“She was the conscience of nurses going into practice,” said Patrick Hopkins, DNP, APRN, C-PNP, NNP, co-director of baccalaureate programs at the School of Nursing. “She reminded students that nursing was all about the human response. She always brought it back around to the patient. She changed the way ‘patho’ is taught. It had a context. It wasn’t just molecules moving around in the cell. It was what the patient is going to feel and how to deal with the effects of that.”
"Amy was a genius who knew how to explain complex concepts in ways that were easily understood. Her stories and clinical tidbits made the details easier and extremely enjoyable to learn,” said Rebecca Tucker, PhD, ACNPC, MEd, RN, assistant professor of clinical nursing. “Most importantly she facilitated students to want to strive to meet their potential and be the best nurse and/or nurse practitioner possible. I know I am one of many who would say that my life was forever enhanced due to her mentorship. I feel so extremely blessed to have been her student, co-worker, and friend."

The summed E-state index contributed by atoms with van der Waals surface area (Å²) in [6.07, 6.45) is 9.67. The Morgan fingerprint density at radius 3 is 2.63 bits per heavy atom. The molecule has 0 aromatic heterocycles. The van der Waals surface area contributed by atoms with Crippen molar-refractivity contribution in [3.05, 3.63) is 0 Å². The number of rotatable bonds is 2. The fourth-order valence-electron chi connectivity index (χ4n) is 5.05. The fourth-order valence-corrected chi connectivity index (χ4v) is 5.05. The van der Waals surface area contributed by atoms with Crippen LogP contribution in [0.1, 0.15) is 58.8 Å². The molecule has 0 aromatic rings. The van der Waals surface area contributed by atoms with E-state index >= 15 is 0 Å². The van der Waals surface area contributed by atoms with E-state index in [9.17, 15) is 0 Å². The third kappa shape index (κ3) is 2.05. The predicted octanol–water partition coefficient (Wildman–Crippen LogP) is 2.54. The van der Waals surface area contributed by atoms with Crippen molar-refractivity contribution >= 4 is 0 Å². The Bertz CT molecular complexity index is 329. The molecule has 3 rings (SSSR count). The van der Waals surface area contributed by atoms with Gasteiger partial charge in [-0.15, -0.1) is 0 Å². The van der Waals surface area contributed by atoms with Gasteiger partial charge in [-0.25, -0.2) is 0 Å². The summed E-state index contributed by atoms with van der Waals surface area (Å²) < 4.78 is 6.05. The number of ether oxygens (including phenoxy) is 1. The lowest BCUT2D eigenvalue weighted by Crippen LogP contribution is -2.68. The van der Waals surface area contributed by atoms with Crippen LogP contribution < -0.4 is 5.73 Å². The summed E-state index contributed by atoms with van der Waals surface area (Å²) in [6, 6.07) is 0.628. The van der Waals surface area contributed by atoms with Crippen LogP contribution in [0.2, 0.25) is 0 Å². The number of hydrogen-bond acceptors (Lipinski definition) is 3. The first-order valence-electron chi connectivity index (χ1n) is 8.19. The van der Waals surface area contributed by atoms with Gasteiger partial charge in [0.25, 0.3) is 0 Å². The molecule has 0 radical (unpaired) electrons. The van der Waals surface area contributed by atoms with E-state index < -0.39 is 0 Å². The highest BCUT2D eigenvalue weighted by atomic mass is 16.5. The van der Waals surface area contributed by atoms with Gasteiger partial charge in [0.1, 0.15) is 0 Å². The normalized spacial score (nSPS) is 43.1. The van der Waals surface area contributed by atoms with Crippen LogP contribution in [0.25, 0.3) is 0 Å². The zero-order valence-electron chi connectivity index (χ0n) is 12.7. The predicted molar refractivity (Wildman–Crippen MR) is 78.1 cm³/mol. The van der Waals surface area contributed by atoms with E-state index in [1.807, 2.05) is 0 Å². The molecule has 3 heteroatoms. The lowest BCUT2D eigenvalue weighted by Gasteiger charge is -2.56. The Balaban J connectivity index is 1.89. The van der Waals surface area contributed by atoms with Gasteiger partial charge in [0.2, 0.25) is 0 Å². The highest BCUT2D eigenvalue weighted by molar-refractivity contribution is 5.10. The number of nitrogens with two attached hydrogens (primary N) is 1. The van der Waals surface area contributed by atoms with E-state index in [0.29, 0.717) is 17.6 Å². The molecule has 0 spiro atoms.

Karch received many honors for work in the classroom, including the School of Nursing’s Dean’s Award for Excellence in Teaching (2004), the GSO Award for Excellence in Teaching (1985), the Faculty Hero Award (2004), the Dean’s Award for Excellence (2001), and the Josephine Craytor Education Award (2012). She was also the recipient of Strong Memorial Hospital’s M.E. Clark Pioneer in Nursing Award (2009).
In addition to her roles at the UR School of Nursing, she has also been a regular contributing columnist to The American Journal of Nursing since 1999 and was a member of the National League of Nursing, the American Nurses Association, the American Association of Critical-Care Nurses, Sigma Theta Tau, and was chairman of the community education committee for the American Heart Association.
She was twice awarded an NIH federal nurse traineeship and received the Nurse Scholar Award from the American Nurses’ Foundation.
A pet lover who was active in her community, Karch served on the board of directors of Rochester Hope for Pets and established Duncan’s Center for Veterinary Education, named after her beloved golden retriever, to support veterinary continuing education. She was a trustee for the Brighton Board of Education, a member of Oak Hill Country Club, and a local volunteer chairman for the PGA.
She earned her bachelor’s degree from the University of Rochester in 1971 and a master’s degree in cardiovascular nursing from St. Louis University in 1974. Karch returned to Rochester later that year, joining the University as an instructor in nursing. She held a succession of faculty appointments before being appointed associate professor of clinical nursing in 2006.
Survivors include four children: Timothy, Mark, Cortney, and Kathryn; and multiple grandchildren. She is predeceased by her husband, Fred.